The Hot Lips surf team in Doc’s backyard (left to right) Chris Barela, Monica Lanz, Mike Purpus, Mike Benavidez, Dan Purpus, Liz Benavidez and Terry Stevens. (Seated) Tracy Stumbo and Steve Martin. Photo by Kevin Cody/Easy Reader

Eventually, Doc felt it was time for a change and bought a large three-bedroom, two-bathroom home at 36 15th Street in Hermosa Beach. He cut a giant window through the middle bedroom wall upstairs for the perfect view of the beach. As soon as Doc bought the house, Northrop sent him on a month-long ski trip to France and Austria. Doc asked me to move in and keep an eye on the big old house. I couldn’t wait.

The first night, I took my new girlfriend, Camille Dick, to the premiere of “The Exorcist.” I was terrified on the way home and begged my new 16 year old girlfriend to let me stay at her house. She said her father would kill us both if I did. All the bedrooms in Doc’s house were up a creaky staircase. I slept in my car parked in the driveway. Terry Stevens, South Bay’s hottest 18-year-old surfer. woke me up and asked me why I was sleeping in my car. I said I was too scared to sleep in the house. Terry said “I’m going to stay here with you”.

Terry moved in the next day and introduced me to his little protege, Mike Benavidiz, 15, who introduced us to his surfer boyfriend, Chris Barela, 14. When Doc got home, he found that the four of us had moved into his house. He immediately called a meeting with all the parents. They were delighted that their children lived with a doctor.

Doc established his rules of procedure. Rule number one was for everyone to go to school every day. Doc dropped us off on the way to work every morning. He hung a towel on the big window when it was time to get out of the water. Everyone’s parents had to contribute once a week for groceries. Doc said it was his house and not a frat party house. All the children participated in household chores. They slept on the huge beanbags Doc made down the stairs in front of the TV. Doc and I had the two large bedrooms upstairs. The kids loved it as we were right on the beach and surfed the whole time. A few months passed and two other proteges, Steve Martin, 14, and Tracy Stumbo, 13, were able to stay overnight over the weekend. We called them “The Turkeys”. They helped keep the house clean and dried our wetsuits every morning in the laundry. Everyone must be very good surfers. We called ourselves “The Hot Lips Surf Team”. If anyone stepped out of line, Doc made them look at his latest bird slides from his Audubon society. They had to recite all their proper names. Doc did the LA Times crossword every morning and got mad when Terry beat him in a game of chess every day before work.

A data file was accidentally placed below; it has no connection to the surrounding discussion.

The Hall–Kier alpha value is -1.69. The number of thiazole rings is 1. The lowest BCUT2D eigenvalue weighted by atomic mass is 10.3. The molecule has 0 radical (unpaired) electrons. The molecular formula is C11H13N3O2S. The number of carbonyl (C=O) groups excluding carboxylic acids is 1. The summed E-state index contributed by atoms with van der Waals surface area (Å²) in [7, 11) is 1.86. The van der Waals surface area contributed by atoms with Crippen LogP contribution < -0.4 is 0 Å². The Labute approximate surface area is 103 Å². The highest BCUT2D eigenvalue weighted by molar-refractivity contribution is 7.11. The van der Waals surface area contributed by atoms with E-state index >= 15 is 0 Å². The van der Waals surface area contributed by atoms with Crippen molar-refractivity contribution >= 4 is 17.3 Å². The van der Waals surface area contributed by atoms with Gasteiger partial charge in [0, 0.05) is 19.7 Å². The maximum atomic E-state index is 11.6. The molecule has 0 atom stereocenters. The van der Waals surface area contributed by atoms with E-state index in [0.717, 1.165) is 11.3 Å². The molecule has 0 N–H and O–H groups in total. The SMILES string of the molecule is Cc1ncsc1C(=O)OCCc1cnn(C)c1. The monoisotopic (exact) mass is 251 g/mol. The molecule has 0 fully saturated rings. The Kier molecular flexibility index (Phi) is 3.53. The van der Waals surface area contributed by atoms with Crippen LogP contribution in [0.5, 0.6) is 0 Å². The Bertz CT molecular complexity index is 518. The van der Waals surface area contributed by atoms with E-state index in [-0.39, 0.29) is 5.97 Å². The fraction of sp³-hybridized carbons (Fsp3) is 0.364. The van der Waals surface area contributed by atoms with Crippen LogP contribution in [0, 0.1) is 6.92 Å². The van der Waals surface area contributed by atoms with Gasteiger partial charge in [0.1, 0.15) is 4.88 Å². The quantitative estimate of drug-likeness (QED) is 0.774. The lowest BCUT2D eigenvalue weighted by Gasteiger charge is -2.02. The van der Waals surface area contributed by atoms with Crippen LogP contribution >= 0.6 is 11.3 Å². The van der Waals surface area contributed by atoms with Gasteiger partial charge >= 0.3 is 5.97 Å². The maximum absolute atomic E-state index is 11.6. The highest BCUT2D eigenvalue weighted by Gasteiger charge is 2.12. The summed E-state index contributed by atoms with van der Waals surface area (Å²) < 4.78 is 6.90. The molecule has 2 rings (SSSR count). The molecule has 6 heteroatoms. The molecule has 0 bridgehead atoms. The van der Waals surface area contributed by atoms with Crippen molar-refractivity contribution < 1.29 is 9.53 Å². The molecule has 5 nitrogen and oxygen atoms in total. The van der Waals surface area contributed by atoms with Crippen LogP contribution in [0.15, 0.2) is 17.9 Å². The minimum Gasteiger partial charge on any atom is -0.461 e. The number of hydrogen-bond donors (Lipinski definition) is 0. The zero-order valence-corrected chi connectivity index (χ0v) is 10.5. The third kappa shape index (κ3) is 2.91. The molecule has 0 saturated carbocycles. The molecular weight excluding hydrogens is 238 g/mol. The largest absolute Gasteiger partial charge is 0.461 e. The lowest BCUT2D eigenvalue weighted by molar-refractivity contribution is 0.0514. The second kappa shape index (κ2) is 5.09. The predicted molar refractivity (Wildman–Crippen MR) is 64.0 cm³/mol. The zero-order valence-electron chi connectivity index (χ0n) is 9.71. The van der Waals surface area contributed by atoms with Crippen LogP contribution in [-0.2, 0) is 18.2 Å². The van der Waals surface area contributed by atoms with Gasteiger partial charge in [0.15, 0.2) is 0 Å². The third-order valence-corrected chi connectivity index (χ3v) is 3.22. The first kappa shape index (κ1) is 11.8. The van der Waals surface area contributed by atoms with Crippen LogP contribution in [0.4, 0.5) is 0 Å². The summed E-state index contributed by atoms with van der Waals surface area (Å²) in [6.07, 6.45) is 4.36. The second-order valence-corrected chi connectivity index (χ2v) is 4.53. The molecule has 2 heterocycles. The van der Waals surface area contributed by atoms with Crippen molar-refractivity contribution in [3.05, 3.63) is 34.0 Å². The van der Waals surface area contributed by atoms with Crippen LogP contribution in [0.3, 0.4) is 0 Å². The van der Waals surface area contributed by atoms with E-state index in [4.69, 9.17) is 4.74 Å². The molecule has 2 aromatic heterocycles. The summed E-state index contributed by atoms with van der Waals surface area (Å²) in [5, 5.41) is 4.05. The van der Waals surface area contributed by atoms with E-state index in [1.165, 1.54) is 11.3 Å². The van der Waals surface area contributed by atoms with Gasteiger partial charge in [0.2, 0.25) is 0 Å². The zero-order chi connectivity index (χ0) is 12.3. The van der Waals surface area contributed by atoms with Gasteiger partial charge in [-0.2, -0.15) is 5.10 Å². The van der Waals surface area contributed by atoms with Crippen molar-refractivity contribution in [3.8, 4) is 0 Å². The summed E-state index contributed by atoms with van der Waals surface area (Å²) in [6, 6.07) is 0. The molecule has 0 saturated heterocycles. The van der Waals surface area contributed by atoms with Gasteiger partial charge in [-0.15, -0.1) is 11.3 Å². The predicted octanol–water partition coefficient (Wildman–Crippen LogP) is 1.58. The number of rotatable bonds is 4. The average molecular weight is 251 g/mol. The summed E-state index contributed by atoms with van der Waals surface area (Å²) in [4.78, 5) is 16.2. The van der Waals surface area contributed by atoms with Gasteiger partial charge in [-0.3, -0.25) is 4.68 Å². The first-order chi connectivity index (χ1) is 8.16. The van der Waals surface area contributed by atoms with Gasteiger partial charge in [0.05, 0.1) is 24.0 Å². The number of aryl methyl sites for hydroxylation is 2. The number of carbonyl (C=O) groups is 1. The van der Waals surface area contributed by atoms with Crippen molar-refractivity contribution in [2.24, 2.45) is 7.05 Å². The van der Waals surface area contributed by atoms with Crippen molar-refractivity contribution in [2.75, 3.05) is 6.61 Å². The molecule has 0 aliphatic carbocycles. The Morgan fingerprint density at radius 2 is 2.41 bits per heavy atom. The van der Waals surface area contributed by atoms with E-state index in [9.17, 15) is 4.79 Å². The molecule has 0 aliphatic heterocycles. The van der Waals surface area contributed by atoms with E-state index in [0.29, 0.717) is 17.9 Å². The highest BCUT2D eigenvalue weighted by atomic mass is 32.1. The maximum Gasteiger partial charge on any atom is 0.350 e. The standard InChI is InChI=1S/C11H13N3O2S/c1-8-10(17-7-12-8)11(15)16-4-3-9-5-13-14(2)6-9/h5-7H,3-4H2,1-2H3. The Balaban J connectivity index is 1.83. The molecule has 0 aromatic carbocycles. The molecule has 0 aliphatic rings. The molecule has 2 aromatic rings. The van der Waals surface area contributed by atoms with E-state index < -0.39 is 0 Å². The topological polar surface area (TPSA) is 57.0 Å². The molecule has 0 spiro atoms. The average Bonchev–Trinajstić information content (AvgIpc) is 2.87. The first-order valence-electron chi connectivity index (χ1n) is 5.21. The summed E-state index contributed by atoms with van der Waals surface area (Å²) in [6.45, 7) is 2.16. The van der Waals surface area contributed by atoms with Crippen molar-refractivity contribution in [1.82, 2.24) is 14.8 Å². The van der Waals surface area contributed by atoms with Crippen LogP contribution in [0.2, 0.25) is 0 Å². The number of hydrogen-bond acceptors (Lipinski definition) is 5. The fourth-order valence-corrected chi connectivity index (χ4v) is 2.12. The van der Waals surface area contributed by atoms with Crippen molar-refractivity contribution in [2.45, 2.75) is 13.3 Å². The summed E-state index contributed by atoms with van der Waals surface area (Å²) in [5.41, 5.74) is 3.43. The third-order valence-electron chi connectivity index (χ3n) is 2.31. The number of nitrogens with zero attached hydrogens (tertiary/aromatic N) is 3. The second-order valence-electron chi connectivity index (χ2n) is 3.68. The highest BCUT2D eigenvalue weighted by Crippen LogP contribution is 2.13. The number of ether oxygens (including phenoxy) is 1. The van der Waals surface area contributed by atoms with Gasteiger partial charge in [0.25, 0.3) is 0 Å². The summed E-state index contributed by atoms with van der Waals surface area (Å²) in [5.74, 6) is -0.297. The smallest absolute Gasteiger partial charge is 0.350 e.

Doc’s house was the biggest surf spot in South Bay. With Doc’s permission all the pro surfers on the tour stopped by including David Nuuhiwa, Clyde Aiiku, Buttons Kaluhiokalani, Larry Blair, Shaun Tomson. Larry Bertlemann, Rabbit Bartholomew. Paul Neilson, Dane Kealoha.

After Mike Benevediez and Chris Barela graduated from high school, Doc bought them a surf shop on Manhattan Avenue in Manhattan Beach near the pier. It was called Fireline Surfboards. It went on for two years before they lost interest and wanted to make the rounds of professional surfing. They both did well and eventually settled down and got married. Mike is the manager of Ercoles Bar in Manhattan and Chris is an award-winning sculptor.

We drove Doc crazy for almost 10 years. He looked after us and took care of us better than anyone. Emergency room

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Raymond I. Langston